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  • Martin Medieros

One Negotiation, Three Small Mistakes, and Resulting Litigation

Updated: Jul 13, 2019



Imagine a relationship where two informed parties persuasively communicate their needs. They planned and considered the choreography of the deal and anticipated both the internal and external drivers required for success. Both sides foretasted acceptable probabilities to ensure mutual performance.  The deal closed in a short period of time, the contract was fully performed, repeat business followed using the exact same strategies, tactics and operations. This relationship became strategic and transaction costs plummeted between these aligned parties.


Now consider the typical reality in corporate negotiation. Strategically parties either have no plan or an overly flexible one, the negotiators do not know typical tactics and how to personally react to them and operational elements of the negotiation that are powerfully persuasive are invisible to those who are influenced by them.


Consider, the contract in my example: it looked great for the seller, but not too good to be true. The sales engineer looked at the prospect’s requirements and met them point-by-point in the request for proposal (RFP) process. The buyer needed the solution and it was well within the budget. There were slight changes to the requirements during the negotiation as requested by the buyer, however, the seller had a global install-base of the exact solution the buyer demanded. The seller was flexible and agreed quickly. The customer was willing to pay a premium and various negotiation terms were reviewed and edited by the general counsel’s office. It was legally sound but this last minute up-sell lacked a risk analysis and statistical method to determine how the changes impacted potential loss and value of the contract. The typical strategic negotiation plan the seller used worked, but one strategic element was unknown given the new requirement. That planned strategic negotiation element was knowledge of the buyer’s current technological state. No data supported the buyer’s probability of  enjoying the benefit of the bargain. The unknown question was: could the buyer install, exploit and organizationally adopt the solution?  But after all, they should know their own business – caveat emptor and all that, it was not the seller’s issue. This was on the buyer’s side as they had the first hand knowledge, these were sophisticated parties. None of this would ever come back to the seller.




During the negotiation, a member of the procurement team in charge of the deal had a bad habit. This individual reacted in a certain way when she felt anxiety at the negotiation. Not well versed in tactics, when her authority or experience was questioned (a common tactic), she would habitually defend her position fiercely, backtrack and make a concession.


Conversely, a team member on the sales team had a different anxiety-triggered tactical blind spot; he liked the sale, the potential commission and genuinely liked people. But when the buyer would pause speaking for a minute or so, the sales engineer would wait, squirm and after a minute the anxiety would overcome him – was he was losing a sale and the good will of this great new contact he liked? He began to negotiate against himself, filling the silence with concessions at the table or following the concession escalation process of his organization. He was better at influencing concessions within his own organization as opposed to those across the negotiation table.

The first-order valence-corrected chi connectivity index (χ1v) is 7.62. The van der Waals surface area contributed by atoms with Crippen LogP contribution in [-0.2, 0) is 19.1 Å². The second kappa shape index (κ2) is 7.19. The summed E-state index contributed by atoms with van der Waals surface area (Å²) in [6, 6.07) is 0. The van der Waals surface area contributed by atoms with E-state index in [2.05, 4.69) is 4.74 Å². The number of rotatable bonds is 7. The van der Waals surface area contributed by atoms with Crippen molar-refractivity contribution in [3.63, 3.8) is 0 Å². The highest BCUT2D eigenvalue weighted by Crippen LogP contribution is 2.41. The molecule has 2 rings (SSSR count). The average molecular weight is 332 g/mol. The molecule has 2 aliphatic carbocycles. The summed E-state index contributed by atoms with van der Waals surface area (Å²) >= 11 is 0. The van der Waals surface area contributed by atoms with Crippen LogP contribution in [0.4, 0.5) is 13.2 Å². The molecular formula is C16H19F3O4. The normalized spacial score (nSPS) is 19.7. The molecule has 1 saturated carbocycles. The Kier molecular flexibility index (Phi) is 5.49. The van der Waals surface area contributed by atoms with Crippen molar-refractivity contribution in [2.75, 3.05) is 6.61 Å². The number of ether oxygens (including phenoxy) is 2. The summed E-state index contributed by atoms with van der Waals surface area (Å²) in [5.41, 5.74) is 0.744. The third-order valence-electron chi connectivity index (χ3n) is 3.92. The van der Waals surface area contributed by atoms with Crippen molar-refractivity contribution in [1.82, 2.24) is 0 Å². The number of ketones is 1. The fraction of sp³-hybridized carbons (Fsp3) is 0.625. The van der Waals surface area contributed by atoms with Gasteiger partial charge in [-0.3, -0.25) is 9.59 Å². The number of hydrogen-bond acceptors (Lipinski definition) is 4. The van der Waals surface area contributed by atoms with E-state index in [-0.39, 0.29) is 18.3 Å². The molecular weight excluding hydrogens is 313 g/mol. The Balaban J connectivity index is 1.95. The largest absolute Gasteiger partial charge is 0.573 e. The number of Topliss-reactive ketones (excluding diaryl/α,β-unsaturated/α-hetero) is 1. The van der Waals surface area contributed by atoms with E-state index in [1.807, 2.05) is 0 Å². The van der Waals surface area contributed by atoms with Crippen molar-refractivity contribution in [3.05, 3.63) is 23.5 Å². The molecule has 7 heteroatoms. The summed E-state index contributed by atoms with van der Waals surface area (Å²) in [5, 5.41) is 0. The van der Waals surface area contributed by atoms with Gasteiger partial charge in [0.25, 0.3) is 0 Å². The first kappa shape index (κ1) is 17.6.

The operational side of the negotiation was typical, but not optimal. While the RFP specified a single point of contact, it was not exactly followed. The engineering team spoke to the engineers, the sales team and procurement teams were out of the loop. Much of the consensus was engineer to engineer and the contract was silent on the outcome of these side discussions, nobody bothered to tell legal to draft the new performance criteria clauses or the new deliverable. The controllers had no data on the cost or value of the new deliverables.


Other operational anomalies were overlooked. The seller noticed that the buyer’s requests for concession would be made late in the morning or  late in the afternoon – but paid no attention. The procurement lead would bump into the seller on the morning at the coffee house in the lobby and she would buy the sales engineer a latte. That was nice. At closing the buyer hammered out a few last minute concessions from the seller and there was no acknowledgment of any concession. The deal now looked like it was imposed on the seller.

No negotiation is perfect and these facts may be recognized by those who work in high pressure legal, sales or procurement teams. Negotiation may be a creative process as many negotiation schools tell us. The parties did “create” a deal during the process. However, this transaction ended in litigation, the result in the cumulative impact of a number of small blind spots in the strategic, tactical and operational negotiation subsystems.


As the Kellogg School researcher Thomas Lys, a Getting to Yes critic reminds us,“It’s not what you create that matters it’s what you take home.” Negotiation processes are developed on the anvil of analysis, experience and litigation and it is the burden of every organization to ensure their teams hold the skills, data and knowledge required for success. The culture adopting the organization habit of negotiation is the means. It is communication on a whole new level.


Near perfect negotiation performance translates to near perfect market performance. Following the process, knowing the objective costs of missed steps, clauses or concessions, and forecasting irrational human behavior to anticipate reality will enable organizations to obtain near perfect market performance.

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